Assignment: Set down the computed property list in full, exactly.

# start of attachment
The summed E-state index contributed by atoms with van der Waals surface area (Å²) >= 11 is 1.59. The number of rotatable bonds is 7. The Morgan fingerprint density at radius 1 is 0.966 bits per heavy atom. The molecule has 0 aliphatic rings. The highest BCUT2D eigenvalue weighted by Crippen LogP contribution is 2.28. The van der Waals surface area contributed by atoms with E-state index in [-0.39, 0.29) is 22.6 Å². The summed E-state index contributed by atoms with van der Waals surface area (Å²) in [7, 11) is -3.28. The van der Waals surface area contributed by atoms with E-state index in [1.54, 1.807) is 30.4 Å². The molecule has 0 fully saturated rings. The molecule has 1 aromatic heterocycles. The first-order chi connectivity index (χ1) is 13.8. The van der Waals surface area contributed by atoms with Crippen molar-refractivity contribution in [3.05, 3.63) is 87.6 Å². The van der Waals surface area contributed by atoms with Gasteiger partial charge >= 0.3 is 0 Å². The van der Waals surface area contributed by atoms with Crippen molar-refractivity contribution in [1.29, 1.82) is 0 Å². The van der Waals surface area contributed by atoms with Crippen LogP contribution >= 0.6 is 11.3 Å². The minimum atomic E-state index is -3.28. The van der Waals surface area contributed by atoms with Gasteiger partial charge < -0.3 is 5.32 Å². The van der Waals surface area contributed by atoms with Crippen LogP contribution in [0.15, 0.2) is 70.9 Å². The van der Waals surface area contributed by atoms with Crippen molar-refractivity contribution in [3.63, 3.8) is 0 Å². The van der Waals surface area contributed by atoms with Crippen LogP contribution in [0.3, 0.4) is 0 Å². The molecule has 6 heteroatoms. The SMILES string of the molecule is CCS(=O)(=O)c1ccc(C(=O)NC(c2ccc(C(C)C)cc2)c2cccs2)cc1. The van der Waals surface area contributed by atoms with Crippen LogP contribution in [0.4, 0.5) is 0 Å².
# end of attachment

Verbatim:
The summed E-state index contributed by atoms with van der Waals surface area (Å²) >= 11 is 1.59. The number of rotatable bonds is 7. The Morgan fingerprint density at radius 1 is 0.966 bits per heavy atom. The molecule has 0 aliphatic rings. The highest BCUT2D eigenvalue weighted by Crippen LogP contribution is 2.28. The van der Waals surface area contributed by atoms with E-state index in [-0.39, 0.29) is 22.6 Å². The summed E-state index contributed by atoms with van der Waals surface area (Å²) in [7, 11) is -3.28. The van der Waals surface area contributed by atoms with E-state index in [1.54, 1.807) is 30.4 Å². The molecule has 0 fully saturated rings. The molecule has 1 aromatic heterocycles. The first-order chi connectivity index (χ1) is 13.8. The van der Waals surface area contributed by atoms with Crippen molar-refractivity contribution in [3.05, 3.63) is 87.6 Å². The van der Waals surface area contributed by atoms with Gasteiger partial charge >= 0.3 is 0 Å². The van der Waals surface area contributed by atoms with Crippen molar-refractivity contribution in [1.29, 1.82) is 0 Å². The van der Waals surface area contributed by atoms with Crippen LogP contribution >= 0.6 is 11.3 Å². The minimum atomic E-state index is -3.28. The van der Waals surface area contributed by atoms with Gasteiger partial charge < -0.3 is 5.32 Å². The van der Waals surface area contributed by atoms with Crippen LogP contribution in [0.15, 0.2) is 70.9 Å². The van der Waals surface area contributed by atoms with Crippen molar-refractivity contribution in [3.63, 3.8) is 0 Å². The van der Waals surface area contributed by atoms with Crippen LogP contribution in [0.3, 0.4) is 0 Å². The molecule has 6 heteroatoms. The SMILES string of the molecule is CCS(=O)(=O)c1ccc(C(=O)NC(c2ccc(C(C)C)cc2)c2cccs2)cc1. The van der Waals surface area contributed by atoms with Crippen LogP contribution in [0.4, 0.5) is 0 Å².